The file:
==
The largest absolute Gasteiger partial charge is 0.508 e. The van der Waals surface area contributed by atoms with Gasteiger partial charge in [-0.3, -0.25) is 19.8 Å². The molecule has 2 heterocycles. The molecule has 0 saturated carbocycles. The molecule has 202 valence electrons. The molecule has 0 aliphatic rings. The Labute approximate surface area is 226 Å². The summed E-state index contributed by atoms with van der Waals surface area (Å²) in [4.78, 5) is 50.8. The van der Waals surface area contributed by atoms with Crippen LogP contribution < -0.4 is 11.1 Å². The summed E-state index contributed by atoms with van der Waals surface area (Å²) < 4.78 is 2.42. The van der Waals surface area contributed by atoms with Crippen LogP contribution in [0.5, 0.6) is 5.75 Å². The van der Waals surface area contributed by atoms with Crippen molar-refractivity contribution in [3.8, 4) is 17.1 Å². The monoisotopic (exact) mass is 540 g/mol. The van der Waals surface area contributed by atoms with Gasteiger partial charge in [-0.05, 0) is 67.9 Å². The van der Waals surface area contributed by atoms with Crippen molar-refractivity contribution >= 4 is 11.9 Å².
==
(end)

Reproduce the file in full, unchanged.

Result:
The largest absolute Gasteiger partial charge is 0.508 e. The van der Waals surface area contributed by atoms with Gasteiger partial charge in [-0.3, -0.25) is 19.8 Å². The molecule has 2 heterocycles. The molecule has 0 saturated carbocycles. The molecule has 202 valence electrons. The molecule has 0 aliphatic rings. The Labute approximate surface area is 226 Å². The summed E-state index contributed by atoms with van der Waals surface area (Å²) in [4.78, 5) is 50.8. The van der Waals surface area contributed by atoms with Crippen LogP contribution < -0.4 is 11.1 Å². The summed E-state index contributed by atoms with van der Waals surface area (Å²) < 4.78 is 2.42. The van der Waals surface area contributed by atoms with Crippen LogP contribution in [0.5, 0.6) is 5.75 Å². The van der Waals surface area contributed by atoms with Crippen molar-refractivity contribution in [3.8, 4) is 17.1 Å². The monoisotopic (exact) mass is 540 g/mol. The van der Waals surface area contributed by atoms with Gasteiger partial charge in [-0.05, 0) is 67.9 Å². The van der Waals surface area contributed by atoms with Crippen molar-refractivity contribution >= 4 is 11.9 Å².